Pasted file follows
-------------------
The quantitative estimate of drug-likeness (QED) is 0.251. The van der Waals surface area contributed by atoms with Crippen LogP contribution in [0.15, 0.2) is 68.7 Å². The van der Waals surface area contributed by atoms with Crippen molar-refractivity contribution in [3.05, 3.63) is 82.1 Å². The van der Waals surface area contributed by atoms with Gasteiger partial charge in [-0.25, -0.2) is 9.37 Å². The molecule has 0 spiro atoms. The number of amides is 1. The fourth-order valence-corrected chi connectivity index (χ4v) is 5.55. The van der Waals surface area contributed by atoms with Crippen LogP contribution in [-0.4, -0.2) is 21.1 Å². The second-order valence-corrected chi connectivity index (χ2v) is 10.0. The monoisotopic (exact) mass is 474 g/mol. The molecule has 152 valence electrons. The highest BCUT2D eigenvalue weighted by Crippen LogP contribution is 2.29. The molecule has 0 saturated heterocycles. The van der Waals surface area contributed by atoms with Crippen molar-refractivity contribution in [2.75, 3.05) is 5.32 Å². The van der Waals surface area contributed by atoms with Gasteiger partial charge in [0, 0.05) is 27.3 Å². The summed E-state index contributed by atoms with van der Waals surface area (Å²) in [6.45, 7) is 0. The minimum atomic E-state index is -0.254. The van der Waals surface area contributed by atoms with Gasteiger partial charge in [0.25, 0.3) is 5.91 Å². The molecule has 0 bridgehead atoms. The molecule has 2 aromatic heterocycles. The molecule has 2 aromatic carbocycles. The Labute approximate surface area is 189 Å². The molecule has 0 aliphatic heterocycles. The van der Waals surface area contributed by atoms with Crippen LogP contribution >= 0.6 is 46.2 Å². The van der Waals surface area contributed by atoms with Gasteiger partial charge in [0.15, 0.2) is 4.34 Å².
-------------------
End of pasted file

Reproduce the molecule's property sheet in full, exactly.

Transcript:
The quantitative estimate of drug-likeness (QED) is 0.251. The van der Waals surface area contributed by atoms with Crippen LogP contribution in [0.15, 0.2) is 68.7 Å². The van der Waals surface area contributed by atoms with Crippen molar-refractivity contribution in [3.05, 3.63) is 82.1 Å². The van der Waals surface area contributed by atoms with Gasteiger partial charge in [-0.25, -0.2) is 9.37 Å². The molecule has 0 spiro atoms. The number of amides is 1. The fourth-order valence-corrected chi connectivity index (χ4v) is 5.55. The van der Waals surface area contributed by atoms with Crippen LogP contribution in [-0.4, -0.2) is 21.1 Å². The second-order valence-corrected chi connectivity index (χ2v) is 10.0. The monoisotopic (exact) mass is 474 g/mol. The molecule has 152 valence electrons. The highest BCUT2D eigenvalue weighted by Crippen LogP contribution is 2.29. The molecule has 0 saturated heterocycles. The van der Waals surface area contributed by atoms with Crippen molar-refractivity contribution in [2.75, 3.05) is 5.32 Å². The van der Waals surface area contributed by atoms with Gasteiger partial charge in [0, 0.05) is 27.3 Å². The summed E-state index contributed by atoms with van der Waals surface area (Å²) in [6.45, 7) is 0. The minimum atomic E-state index is -0.254. The van der Waals surface area contributed by atoms with Gasteiger partial charge in [0.25, 0.3) is 5.91 Å². The molecule has 0 bridgehead atoms. The molecule has 2 aromatic heterocycles. The molecule has 2 aromatic carbocycles. The Labute approximate surface area is 189 Å². The molecule has 0 aliphatic heterocycles. The van der Waals surface area contributed by atoms with Crippen LogP contribution >= 0.6 is 46.2 Å². The van der Waals surface area contributed by atoms with Gasteiger partial charge in [0.15, 0.2) is 4.34 Å².